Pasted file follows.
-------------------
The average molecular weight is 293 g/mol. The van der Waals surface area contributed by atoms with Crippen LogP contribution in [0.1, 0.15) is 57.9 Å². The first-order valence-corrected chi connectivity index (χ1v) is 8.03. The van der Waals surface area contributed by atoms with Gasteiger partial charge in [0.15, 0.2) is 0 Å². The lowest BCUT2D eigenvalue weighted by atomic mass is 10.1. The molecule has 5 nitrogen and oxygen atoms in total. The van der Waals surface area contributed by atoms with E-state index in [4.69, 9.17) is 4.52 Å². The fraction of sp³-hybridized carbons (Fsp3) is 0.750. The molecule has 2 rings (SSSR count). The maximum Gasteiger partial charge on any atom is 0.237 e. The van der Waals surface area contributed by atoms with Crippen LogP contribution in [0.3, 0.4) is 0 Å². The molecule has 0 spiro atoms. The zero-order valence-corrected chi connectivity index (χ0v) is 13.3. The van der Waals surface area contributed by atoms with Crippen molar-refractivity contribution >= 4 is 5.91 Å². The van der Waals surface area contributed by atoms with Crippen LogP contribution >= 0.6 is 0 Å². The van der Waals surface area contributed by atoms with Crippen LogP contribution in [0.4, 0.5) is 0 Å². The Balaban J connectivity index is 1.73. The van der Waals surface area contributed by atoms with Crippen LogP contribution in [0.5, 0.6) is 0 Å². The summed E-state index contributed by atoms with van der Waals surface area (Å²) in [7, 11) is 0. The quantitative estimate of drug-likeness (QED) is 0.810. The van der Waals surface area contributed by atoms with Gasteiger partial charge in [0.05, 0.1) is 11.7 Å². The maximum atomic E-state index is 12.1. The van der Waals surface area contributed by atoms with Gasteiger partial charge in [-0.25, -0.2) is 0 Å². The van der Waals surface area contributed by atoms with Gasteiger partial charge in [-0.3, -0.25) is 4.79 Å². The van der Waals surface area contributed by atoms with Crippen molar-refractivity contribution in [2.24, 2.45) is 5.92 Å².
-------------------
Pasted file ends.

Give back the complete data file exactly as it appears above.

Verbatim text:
The average molecular weight is 293 g/mol. The van der Waals surface area contributed by atoms with Crippen LogP contribution in [0.1, 0.15) is 57.9 Å². The first-order valence-corrected chi connectivity index (χ1v) is 8.03. The van der Waals surface area contributed by atoms with Gasteiger partial charge in [0.15, 0.2) is 0 Å². The lowest BCUT2D eigenvalue weighted by atomic mass is 10.1. The molecule has 5 nitrogen and oxygen atoms in total. The van der Waals surface area contributed by atoms with E-state index in [4.69, 9.17) is 4.52 Å². The fraction of sp³-hybridized carbons (Fsp3) is 0.750. The molecule has 2 rings (SSSR count). The maximum Gasteiger partial charge on any atom is 0.237 e. The van der Waals surface area contributed by atoms with Crippen LogP contribution in [0.3, 0.4) is 0 Å². The molecule has 0 spiro atoms. The zero-order valence-corrected chi connectivity index (χ0v) is 13.3. The van der Waals surface area contributed by atoms with Crippen molar-refractivity contribution >= 4 is 5.91 Å². The van der Waals surface area contributed by atoms with Crippen LogP contribution >= 0.6 is 0 Å². The van der Waals surface area contributed by atoms with Crippen LogP contribution in [0.4, 0.5) is 0 Å². The Balaban J connectivity index is 1.73. The van der Waals surface area contributed by atoms with Crippen LogP contribution in [0.5, 0.6) is 0 Å². The summed E-state index contributed by atoms with van der Waals surface area (Å²) in [7, 11) is 0. The quantitative estimate of drug-likeness (QED) is 0.810. The van der Waals surface area contributed by atoms with Gasteiger partial charge in [0.05, 0.1) is 11.7 Å². The maximum atomic E-state index is 12.1. The van der Waals surface area contributed by atoms with Gasteiger partial charge in [-0.25, -0.2) is 0 Å². The van der Waals surface area contributed by atoms with Gasteiger partial charge in [-0.3, -0.25) is 4.79 Å². The van der Waals surface area contributed by atoms with Crippen molar-refractivity contribution in [2.24, 2.45) is 5.92 Å².